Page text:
Ruins of residential buildings caused by airstrikes in Aleppo. Photo: ARA News
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- Islamic State fortifies its headquarters in Raqqa to avoid U.S. strikes
- Syria’s Druze minority under ISIS threat
- Syria’s Qaeda takes over last Assad headquarter in Idlib
- YPG and allies expel ISIS from Christian villages northeast Syria
- Islamists execute 20 people in Syria’s Palmyra
- Damascus seeks coordination with Baghdad in fight against ISIS
The death toll from an air strike by U.S.-led forces on the northern Syrian province of Aleppo has risen to 52 including seven children, a group monitoring the conflict said on Saturday.
The Syrian Observatory for Human Rights reported that the death toll from Friday’s strike was the highest civilian loss in a single attack by U.S. and Arab forces since they started air raids against hardline Islamist militant groups in Syria such as Islamic State.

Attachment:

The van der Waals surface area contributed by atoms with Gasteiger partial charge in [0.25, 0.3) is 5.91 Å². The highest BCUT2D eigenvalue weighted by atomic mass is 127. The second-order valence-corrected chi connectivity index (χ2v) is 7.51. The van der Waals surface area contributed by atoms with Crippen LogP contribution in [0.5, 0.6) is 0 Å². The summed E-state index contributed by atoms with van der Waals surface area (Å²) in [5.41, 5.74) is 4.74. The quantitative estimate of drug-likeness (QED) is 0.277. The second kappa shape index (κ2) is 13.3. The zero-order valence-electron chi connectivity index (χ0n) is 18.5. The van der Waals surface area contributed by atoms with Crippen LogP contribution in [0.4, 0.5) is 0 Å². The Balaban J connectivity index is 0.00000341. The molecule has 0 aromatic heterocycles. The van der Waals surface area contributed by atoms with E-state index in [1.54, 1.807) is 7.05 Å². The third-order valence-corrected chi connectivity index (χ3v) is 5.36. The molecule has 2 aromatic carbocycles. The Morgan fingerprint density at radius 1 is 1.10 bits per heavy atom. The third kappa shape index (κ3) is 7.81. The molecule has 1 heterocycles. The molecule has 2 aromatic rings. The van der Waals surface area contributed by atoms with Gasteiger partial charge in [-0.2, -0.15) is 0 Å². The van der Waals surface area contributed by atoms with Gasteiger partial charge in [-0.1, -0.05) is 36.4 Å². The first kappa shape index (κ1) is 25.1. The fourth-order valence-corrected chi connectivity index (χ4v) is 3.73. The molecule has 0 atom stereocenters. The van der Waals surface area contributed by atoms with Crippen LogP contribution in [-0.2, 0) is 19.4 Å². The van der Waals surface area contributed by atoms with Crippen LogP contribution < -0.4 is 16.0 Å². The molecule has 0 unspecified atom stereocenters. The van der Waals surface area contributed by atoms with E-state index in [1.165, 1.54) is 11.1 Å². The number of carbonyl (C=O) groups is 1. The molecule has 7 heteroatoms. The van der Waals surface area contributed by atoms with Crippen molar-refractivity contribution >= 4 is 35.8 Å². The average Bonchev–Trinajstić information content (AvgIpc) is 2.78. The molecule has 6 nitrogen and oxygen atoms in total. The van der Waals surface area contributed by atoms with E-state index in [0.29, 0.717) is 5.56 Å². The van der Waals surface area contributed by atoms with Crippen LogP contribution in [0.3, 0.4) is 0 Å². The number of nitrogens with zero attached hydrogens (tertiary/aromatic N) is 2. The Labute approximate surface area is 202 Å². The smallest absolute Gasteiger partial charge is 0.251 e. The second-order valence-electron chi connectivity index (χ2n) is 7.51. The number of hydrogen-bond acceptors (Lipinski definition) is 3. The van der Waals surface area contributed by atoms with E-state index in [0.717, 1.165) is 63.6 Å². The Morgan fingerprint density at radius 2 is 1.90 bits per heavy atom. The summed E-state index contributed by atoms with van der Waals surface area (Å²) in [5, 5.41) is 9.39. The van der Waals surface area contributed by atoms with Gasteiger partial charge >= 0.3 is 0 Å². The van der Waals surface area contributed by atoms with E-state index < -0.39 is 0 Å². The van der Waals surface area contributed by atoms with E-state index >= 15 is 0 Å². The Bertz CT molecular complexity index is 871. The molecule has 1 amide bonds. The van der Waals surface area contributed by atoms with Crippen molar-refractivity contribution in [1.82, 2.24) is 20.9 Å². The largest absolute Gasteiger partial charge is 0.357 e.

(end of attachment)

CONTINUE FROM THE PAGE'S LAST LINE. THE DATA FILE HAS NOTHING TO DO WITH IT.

U.S.-led forces are also targeting the group in Iraq.
The Britain-based Observatory said the raid had mistakenly struck civilians in a village on the eastern banks of the Euphrates River in Aleppo province, killing members of at least six families.
U.S.-led strikes had killed at least 66 civilians in Syria from the start of the raids on Sept. 23 until Friday’s strike, which brought the total to at least 118. The campaign has also killed nearly 2,000 Islamic State fighters, the Observatory said.
The group said at least 13 people were still missing from Friday’s raid.
The U.S. military did not confirm the civilian deaths but said it takes all such reports seriously and would look into the matter further.
“We currently have no information to corroborate allegations that coalition air strikes resulted in civilian casualties,” Major Curt Kellogg, spokesman for U.S. Central Command, said in an email.
The U.S.-led air strikes have had little impact on the hardline Islamic State group, slowing its advances but failing to weaken it in areas it controls. The group has built its own government in Syria’s city of Raqqa, where it is most powerful.